The Senate opened debate Wednesday on a bill to restrict US military involvement in Saudi-led war in Yemen, a dramatic move reflecting deep bipartisan anger over the Trump administration’s handling of relations with Saudi Arabia.
But House Republicans, with just weeks left in their majority, took the unusual steps of gutting the measure to deny it from getting a vote in their chamber, effectively preventing President Donald Trump from having to veto the resolution this year.
The measure, which has broad bipartisan support, reflects the deep frustration by many senators that the war has caused a massive humanitarian crisis that they feel must be stopped.
“Yemen is now experiencing the worst humanitarian crisis in the world,” said Sen. Bernie Sanders, a Vermont independent, standing on the Senate floor next to a large picture of an emaciated young Yemeni girl. “With some 14 million facing starvation in one of the poorest countries on Earth as a result of this terrible war.”
Many senators also considered the bill a rebuke of Saudi Arabia — whose Crown Prince Mohammed bin Salman they believe ordered the murder of journalist Jamal Khashoggi — and Trump for not holding the prince accountable.
“This administration has made abundantly and disappointingly clear that it will not act unless we force it to,” said Sen. Bob Menendez of New Jersey, the top Democrat on the Foreign Relations Committee. “President Trump has made clear over and over again the only way he takes the high road is if he is dragged kicking and screaming. The Saudi government sees no incentive to change.”
Menendez is working with Republican Sen. Todd Young of Indiana and others on a separate measure that would put sanctions on bin Salman and others responsible for Khashoggi’s death and restrict arm sales to the US ally. They plan to push for a vote next year when the new Congress convenes while acknowledging that a dispute with Sen. Bob Corker over how to structure sanctions in the bill makes it nearly impossible to take up this year.
Corker, the retiring Republican from Tennessee who chairs the Foreign Relations Committee, is working on a third measure related to Khashoggi that he hopes will get a vote this week or next. It would state flatly that “Crown Prince Mohammed Bin Salman is responsible for the murder of Jamal Khashoggi,” according to the senator. It’s not clear if the House would take up bill.
Senate Majority Leader Mitch McConnell urged the Senate not to vote for the Yemen War Powers resolution. He argued the US is not “dropping ordinance” in Yemen and isn’t even refueling Saudi war planes anymore. He says War Powers is the wrong legislative vehicle and it would be a mistake to pick a constitutional fight with the President when the US isn’t actually fighting the war.
Instead, he encouraged senators to vote for the Corker resolution, which he said, “does a good job capturing bipartisan concerns about both the war in Yemen, and the behavior of our Saudi partners.”
Earlier, House Republicans quietly moved to give GOP leadership more power to block the Senate resolution, giving cover to the White House in its fight against the plan
The GOP-led House Rules Committee, in an unusual step in its final days in power, discreetly tucked a provision into an unrelated measure that would no longer consider the Yemen plan a “privileged” resolution during this Congress. If the measure is no longer considered privileged, it would no longer move on an expedited path and GOP leaders would have more power to deny the measure from getting a vote.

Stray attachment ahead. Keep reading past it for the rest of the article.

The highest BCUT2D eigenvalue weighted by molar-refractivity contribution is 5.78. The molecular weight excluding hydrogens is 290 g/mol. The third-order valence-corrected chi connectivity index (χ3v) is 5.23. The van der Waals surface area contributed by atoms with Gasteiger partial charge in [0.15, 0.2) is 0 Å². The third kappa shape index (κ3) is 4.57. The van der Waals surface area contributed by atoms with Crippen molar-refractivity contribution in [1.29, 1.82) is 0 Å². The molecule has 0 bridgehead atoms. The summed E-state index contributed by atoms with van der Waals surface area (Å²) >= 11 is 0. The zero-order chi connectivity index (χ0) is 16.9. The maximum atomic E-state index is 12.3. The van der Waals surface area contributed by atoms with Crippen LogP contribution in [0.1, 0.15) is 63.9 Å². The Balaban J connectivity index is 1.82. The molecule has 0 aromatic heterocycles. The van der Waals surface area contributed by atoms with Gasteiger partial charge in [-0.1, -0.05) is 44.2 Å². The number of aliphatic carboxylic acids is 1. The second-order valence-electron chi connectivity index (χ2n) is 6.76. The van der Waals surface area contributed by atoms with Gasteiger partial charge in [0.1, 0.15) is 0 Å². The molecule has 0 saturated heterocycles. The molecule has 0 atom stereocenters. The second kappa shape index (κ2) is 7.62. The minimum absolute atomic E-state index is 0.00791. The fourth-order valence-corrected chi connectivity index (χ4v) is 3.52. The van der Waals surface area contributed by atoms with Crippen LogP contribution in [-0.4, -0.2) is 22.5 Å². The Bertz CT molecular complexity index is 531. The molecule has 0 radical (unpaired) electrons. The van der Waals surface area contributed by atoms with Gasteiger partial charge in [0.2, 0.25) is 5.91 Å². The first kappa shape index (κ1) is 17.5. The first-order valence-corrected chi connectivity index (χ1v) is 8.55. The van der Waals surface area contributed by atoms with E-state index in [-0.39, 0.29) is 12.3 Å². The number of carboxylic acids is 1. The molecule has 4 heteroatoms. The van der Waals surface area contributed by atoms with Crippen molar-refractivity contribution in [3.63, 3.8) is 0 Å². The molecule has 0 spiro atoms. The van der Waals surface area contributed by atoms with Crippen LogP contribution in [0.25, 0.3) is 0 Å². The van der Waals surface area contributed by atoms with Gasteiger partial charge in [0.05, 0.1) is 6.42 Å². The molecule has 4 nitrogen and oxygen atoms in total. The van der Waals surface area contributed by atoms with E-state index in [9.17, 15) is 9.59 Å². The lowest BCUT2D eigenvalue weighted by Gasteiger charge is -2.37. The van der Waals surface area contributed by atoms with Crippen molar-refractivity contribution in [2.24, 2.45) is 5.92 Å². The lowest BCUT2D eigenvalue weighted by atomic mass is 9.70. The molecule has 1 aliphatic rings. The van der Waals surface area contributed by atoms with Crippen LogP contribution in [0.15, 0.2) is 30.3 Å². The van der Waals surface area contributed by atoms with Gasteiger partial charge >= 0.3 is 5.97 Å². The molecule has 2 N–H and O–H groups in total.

The language was added to a rule governing floor debate over the farm bill and was approved Wednesday by an extremely narrow margin, 206-203.
Rep. Jim McGovern, the Democrat who will chair the panel when Democrats take over the House in January, strongly objected to the GOP move.
“It was bad enough that Republicans for the first time ever used a legislative maneuver to shut off the privilege of a Yemen resolution last month,” McGovern said. “Now, they’ve taken the further unprecedented step of shutting off the privilege for all Yemen resolutions to prevent any debate on this through the end of this Congress.”
McGovern added: “Members of the House are being told to sit idly by for weeks as the worst conflict on the planet rages on. It’s a shameful abdication of our responsibility.”
But GOP leaders strongly defended their efforts to weaken the House-version of the resolution, which is being led by Rep. Ro Khanna, a Democrat from California.
Texas Rep. Pete Sessions, the outgoing chairman of the House Rules Committee, said the Yemen resolution is not necessary and would have little impact on ongoing operations in Yemen.
“When Democrats assume the majority in the coming weeks, they will have the opportunity to hold hearings, markups and take votes on this matter,” said Laura Peavey, a Sessions spokeswoman. “Forcing this type of vote on members in the remainder of this Congress is purely political and simply unnecessary.”
House Speaker Paul Ryan’s spokeswoman AshLee Strong said: “The U.S. is no longer providing the very support that this bill seeks to cut off thus making it unnecessary. It is based on a factually faulty premise.”
But Khanna accused Ryan of “using his remaining power to protect the Saudis who are aligned with al-Qaeda and murdered journalist Jamal Khashoggi.”
Virginia Democrat Sen. Tim Kaine blasted Ryan for blocking the Senate measure.
“Jamal Khashoggi was a Virginia resident and his kids are US citizens living in my state. We should not be enablers of this horrific murder of a journalist. We are going to stand up against it,” Kaine said. “If Paul Ryan thinks on the way out the door is last public service to humanity is covering up for Saudi Arabia, great. He can make that his legacy but we’re going to be around next year and will figure out ways so there are consequences for this.”